“I think we saw in Kansas that the ballot measure certainly increased turnout and changed the turnout equation significantly to make it more favorable to folks who favor abortion rights,” said Jessica Post, president of the Democratic Legislative Campaign Committee. “And so these Republican candidates have finally kind of gotten what they wanted and what they’ve been working for forever, and they’re ready to face a giant electoral backlash.”

Opponents of abortion say the Michigan initiative goes too far and may affect other laws, such as requiring parental consent for a minor's abortion, though proponents dispute that. The amendment would affirm the right to make pregnancy-related decisions without interference, including abortion and other reproductive services such as birth control. It would essentially nullify a dormant 1931 state law that makes it a crime to perform most abortions, a ban that was suspended by a judge last spring. A judge declared the ban unconstitutional this week, but abortion opponents could appeal that decision.

Abortion foes also contend the calculation in Michigan is different than it was in Kansas. In Kansas, abortion opponents needed a “yes” vote — which is harder to get than a “no” when asking to amend the constitution, said Fred Wszolek, a GOP consultant working to oppose the measure. In Michigan, abortion foes will need a “no” vote.

“I just have to create a little bit of doubt in people’s minds and they’ll generally vote no, whereas you have to sell people pretty hard on a yes vote when you’re trying to amend a constitution,” Wszolek said.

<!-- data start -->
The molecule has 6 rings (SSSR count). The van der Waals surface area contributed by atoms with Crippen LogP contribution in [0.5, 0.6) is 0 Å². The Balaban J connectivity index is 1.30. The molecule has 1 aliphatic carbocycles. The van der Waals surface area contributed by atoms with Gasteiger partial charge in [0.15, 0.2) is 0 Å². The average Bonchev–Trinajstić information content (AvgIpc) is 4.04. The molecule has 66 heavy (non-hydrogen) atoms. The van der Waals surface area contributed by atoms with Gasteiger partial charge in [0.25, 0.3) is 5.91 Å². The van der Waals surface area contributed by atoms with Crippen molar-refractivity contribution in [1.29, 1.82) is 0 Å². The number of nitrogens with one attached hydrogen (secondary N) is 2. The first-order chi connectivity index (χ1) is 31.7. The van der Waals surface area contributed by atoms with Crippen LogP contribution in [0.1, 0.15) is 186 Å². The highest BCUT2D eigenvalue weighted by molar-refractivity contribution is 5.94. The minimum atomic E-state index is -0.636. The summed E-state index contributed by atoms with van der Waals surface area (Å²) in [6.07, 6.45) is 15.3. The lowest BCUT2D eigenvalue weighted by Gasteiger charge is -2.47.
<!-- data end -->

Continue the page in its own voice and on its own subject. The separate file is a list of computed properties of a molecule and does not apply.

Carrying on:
Michigan is among four states, along with California, Kentucky and Vermont, that will have votes in November on abortion access. A fifth, Montana, is voting on a measure that would require abortion providers to give lifesaving treatment to a fetus that is born alive after a botched abortion.

But of those states, Michigan stands alone in national importance when it comes to picking a president. It is the only swing state of the four, and the officials elected during the November midterm would be in office during the 2024 contest.

The Michigan abortion initiative made the ballot after a bit of partisan drama over the quality of the petitions. Although supporters easily cleared the minimum threshold for signatures, Republicans and abortion opponents argued the petitions had improper or no spacing between certain words and were confusing to voters.

A state elections board subsequently deadlocked along party lines on whether the abortion initiative should appear on the ballot, with Republicans voting no and Democrats voting yes. The 2-2 tie meant the measure wasn’t certified for the ballot.

On Thursday, however, the Michigan Supreme Court ordered the Board of State Canvassers to put the initiative on the Nov. 8 ballot, and the board did just that on Friday.